to investigate the functional rewiring of the yeast interaction network in response to MMS-treatmentIn this section we will demonstrate how the `Knet`

-function can be used to investigate the functional rewiring of a cell by comparing the strength of association of gene sets between 2 networks.

Bandyopadhyay et al. mapped genetic interaction (GI) networks in yeast under normal laboratory conditions and in yeast exposed to the DNA-damaging agent methyl methanesulfonate (MMS). In order to investigate the differences between these functional networks, we will use the `Knet`

-function to quantify the strength of association of a set of genes involved in responding to DNA damage. While we cannot learn much from this example, sets of genes involved in other processes can also be tested in order to identify other processes involved in the response to DNA damage.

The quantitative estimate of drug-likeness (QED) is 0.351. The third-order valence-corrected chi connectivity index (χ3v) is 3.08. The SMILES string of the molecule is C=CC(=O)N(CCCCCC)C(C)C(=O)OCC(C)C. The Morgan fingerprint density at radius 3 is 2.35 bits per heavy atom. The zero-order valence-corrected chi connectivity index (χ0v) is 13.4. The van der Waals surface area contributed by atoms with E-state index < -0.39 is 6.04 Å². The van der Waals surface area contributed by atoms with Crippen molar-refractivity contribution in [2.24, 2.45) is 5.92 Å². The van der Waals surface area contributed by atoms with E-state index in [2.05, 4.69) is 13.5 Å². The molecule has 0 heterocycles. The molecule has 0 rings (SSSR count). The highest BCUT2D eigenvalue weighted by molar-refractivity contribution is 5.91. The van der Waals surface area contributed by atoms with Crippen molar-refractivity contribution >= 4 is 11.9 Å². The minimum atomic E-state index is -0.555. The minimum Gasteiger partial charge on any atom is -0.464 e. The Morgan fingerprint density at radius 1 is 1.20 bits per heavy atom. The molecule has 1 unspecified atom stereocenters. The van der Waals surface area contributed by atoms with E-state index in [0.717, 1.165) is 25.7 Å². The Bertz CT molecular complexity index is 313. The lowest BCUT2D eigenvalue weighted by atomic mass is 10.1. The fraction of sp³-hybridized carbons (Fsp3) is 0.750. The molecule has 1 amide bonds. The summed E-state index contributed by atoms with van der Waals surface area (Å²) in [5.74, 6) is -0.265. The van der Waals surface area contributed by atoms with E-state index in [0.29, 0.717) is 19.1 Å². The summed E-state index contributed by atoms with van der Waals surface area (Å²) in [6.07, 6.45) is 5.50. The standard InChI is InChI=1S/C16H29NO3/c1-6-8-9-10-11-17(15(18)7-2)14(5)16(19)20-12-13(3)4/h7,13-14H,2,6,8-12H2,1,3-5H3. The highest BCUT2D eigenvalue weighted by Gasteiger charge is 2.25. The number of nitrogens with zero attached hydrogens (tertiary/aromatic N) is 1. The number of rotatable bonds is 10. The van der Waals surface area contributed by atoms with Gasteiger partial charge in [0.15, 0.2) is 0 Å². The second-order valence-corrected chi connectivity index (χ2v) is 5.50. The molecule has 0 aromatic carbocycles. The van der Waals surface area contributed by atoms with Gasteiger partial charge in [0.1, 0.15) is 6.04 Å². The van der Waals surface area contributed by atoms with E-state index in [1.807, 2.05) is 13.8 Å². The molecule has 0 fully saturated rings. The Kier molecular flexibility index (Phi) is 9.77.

We will now load the two interactions networks. These networks were created using correlations in GI profile, as described in the previous section. This is because, as previously demonstrated, using correlations in GI profile as edges results in a functionally more-informative network.

```
# load igraph objects
data(g.bandyopadhyay.treated)
data(g.bandyopadhyay.untreated)
networks <- list(
treated=g.bandyopadhyay.treated,
untreated=g.bandyopadhyay.untreated
)
network.names <- names(networks)
```

We will the Gene Ontology (GO) project to identify those genes involved in responding to DNA damage. By changing the code below, it is possible to measure the strength of association of gene sets involved in different functions. In the associated paper, we measured the strength of association of 194 GO terms with each network.

```